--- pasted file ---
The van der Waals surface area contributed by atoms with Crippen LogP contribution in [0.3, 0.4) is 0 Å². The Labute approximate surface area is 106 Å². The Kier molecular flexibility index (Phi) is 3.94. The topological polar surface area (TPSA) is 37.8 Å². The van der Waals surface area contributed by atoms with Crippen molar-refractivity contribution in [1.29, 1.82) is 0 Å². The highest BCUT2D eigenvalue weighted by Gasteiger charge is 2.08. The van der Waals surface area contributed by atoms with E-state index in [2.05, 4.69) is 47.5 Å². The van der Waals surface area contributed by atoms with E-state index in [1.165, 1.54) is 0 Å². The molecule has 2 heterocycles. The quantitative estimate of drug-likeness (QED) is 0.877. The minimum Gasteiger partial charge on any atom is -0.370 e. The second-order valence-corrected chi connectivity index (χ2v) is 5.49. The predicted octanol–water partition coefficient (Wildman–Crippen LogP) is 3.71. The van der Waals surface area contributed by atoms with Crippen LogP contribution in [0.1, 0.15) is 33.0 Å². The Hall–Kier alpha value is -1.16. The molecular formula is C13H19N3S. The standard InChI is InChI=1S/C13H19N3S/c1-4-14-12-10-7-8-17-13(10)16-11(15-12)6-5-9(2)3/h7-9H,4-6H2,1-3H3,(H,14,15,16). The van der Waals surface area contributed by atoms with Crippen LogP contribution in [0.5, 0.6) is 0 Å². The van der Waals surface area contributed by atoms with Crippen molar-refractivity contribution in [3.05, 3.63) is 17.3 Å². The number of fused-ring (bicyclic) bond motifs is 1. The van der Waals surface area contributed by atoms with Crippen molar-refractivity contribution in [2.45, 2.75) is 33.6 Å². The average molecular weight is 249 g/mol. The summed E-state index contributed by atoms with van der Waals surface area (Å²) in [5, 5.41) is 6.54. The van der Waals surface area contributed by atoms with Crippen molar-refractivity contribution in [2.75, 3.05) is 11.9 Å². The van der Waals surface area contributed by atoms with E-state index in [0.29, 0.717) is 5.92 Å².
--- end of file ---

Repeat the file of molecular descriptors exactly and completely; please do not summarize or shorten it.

The van der Waals surface area contributed by atoms with Crippen LogP contribution in [0.3, 0.4) is 0 Å². The Labute approximate surface area is 106 Å². The Kier molecular flexibility index (Phi) is 3.94. The topological polar surface area (TPSA) is 37.8 Å². The van der Waals surface area contributed by atoms with Crippen molar-refractivity contribution in [1.29, 1.82) is 0 Å². The highest BCUT2D eigenvalue weighted by Gasteiger charge is 2.08. The van der Waals surface area contributed by atoms with E-state index in [2.05, 4.69) is 47.5 Å². The van der Waals surface area contributed by atoms with E-state index in [1.165, 1.54) is 0 Å². The molecule has 2 heterocycles. The quantitative estimate of drug-likeness (QED) is 0.877. The minimum Gasteiger partial charge on any atom is -0.370 e. The second-order valence-corrected chi connectivity index (χ2v) is 5.49. The predicted octanol–water partition coefficient (Wildman–Crippen LogP) is 3.71. The van der Waals surface area contributed by atoms with Crippen LogP contribution in [0.1, 0.15) is 33.0 Å². The Hall–Kier alpha value is -1.16. The molecular formula is C13H19N3S. The standard InChI is InChI=1S/C13H19N3S/c1-4-14-12-10-7-8-17-13(10)16-11(15-12)6-5-9(2)3/h7-9H,4-6H2,1-3H3,(H,14,15,16). The van der Waals surface area contributed by atoms with Crippen LogP contribution in [0.5, 0.6) is 0 Å². The van der Waals surface area contributed by atoms with Crippen molar-refractivity contribution in [3.05, 3.63) is 17.3 Å². The number of fused-ring (bicyclic) bond motifs is 1. The van der Waals surface area contributed by atoms with Crippen molar-refractivity contribution in [2.45, 2.75) is 33.6 Å². The average molecular weight is 249 g/mol. The summed E-state index contributed by atoms with van der Waals surface area (Å²) in [5, 5.41) is 6.54. The van der Waals surface area contributed by atoms with Crippen molar-refractivity contribution in [2.75, 3.05) is 11.9 Å². The van der Waals surface area contributed by atoms with E-state index in [0.29, 0.717) is 5.92 Å².